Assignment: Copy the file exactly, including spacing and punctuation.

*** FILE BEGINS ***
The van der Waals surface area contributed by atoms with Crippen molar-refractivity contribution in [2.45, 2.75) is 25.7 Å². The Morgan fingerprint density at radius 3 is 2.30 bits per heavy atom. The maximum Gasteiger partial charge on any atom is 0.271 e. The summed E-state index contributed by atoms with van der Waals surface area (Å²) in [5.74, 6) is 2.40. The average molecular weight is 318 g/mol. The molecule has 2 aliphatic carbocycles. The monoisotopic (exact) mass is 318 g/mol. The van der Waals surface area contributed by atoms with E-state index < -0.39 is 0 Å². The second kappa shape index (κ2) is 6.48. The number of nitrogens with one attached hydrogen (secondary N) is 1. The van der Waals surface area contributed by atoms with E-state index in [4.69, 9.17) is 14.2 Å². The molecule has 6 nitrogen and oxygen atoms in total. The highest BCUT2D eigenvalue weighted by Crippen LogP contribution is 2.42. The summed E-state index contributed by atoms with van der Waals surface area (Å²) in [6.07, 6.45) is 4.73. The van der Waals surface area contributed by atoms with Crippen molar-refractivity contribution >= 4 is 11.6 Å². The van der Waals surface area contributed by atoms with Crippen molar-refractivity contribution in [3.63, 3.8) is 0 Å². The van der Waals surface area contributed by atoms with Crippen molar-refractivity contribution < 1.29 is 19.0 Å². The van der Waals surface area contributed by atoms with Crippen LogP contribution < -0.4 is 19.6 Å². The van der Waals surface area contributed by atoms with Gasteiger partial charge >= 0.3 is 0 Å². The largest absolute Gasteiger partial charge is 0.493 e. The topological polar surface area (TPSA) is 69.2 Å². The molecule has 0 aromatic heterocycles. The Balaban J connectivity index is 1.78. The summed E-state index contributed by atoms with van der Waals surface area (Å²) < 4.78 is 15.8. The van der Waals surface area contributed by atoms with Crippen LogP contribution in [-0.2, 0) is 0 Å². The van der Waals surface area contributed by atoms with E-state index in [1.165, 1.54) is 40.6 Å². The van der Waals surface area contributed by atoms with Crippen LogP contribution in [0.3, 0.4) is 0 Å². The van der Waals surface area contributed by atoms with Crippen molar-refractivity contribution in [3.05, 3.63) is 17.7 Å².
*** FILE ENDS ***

The van der Waals surface area contributed by atoms with Crippen molar-refractivity contribution in [2.45, 2.75) is 25.7 Å². The Morgan fingerprint density at radius 3 is 2.30 bits per heavy atom. The maximum Gasteiger partial charge on any atom is 0.271 e. The summed E-state index contributed by atoms with van der Waals surface area (Å²) in [5.74, 6) is 2.40. The average molecular weight is 318 g/mol. The molecule has 2 aliphatic carbocycles. The monoisotopic (exact) mass is 318 g/mol. The van der Waals surface area contributed by atoms with E-state index < -0.39 is 0 Å². The second kappa shape index (κ2) is 6.48. The number of nitrogens with one attached hydrogen (secondary N) is 1. The van der Waals surface area contributed by atoms with E-state index in [4.69, 9.17) is 14.2 Å². The molecule has 6 nitrogen and oxygen atoms in total. The highest BCUT2D eigenvalue weighted by Crippen LogP contribution is 2.42. The summed E-state index contributed by atoms with van der Waals surface area (Å²) in [6.07, 6.45) is 4.73. The van der Waals surface area contributed by atoms with Crippen molar-refractivity contribution >= 4 is 11.6 Å². The van der Waals surface area contributed by atoms with Crippen molar-refractivity contribution in [3.63, 3.8) is 0 Å². The van der Waals surface area contributed by atoms with Crippen molar-refractivity contribution < 1.29 is 19.0 Å². The van der Waals surface area contributed by atoms with Crippen LogP contribution < -0.4 is 19.6 Å². The van der Waals surface area contributed by atoms with Gasteiger partial charge >= 0.3 is 0 Å². The largest absolute Gasteiger partial charge is 0.493 e. The topological polar surface area (TPSA) is 69.2 Å². The molecule has 0 aromatic heterocycles. The Balaban J connectivity index is 1.78. The summed E-state index contributed by atoms with van der Waals surface area (Å²) < 4.78 is 15.8. The van der Waals surface area contributed by atoms with Crippen LogP contribution in [-0.2, 0) is 0 Å². The van der Waals surface area contributed by atoms with E-state index in [1.165, 1.54) is 40.6 Å². The van der Waals surface area contributed by atoms with Crippen LogP contribution in [0.3, 0.4) is 0 Å². The van der Waals surface area contributed by atoms with Crippen molar-refractivity contribution in [3.05, 3.63) is 17.7 Å².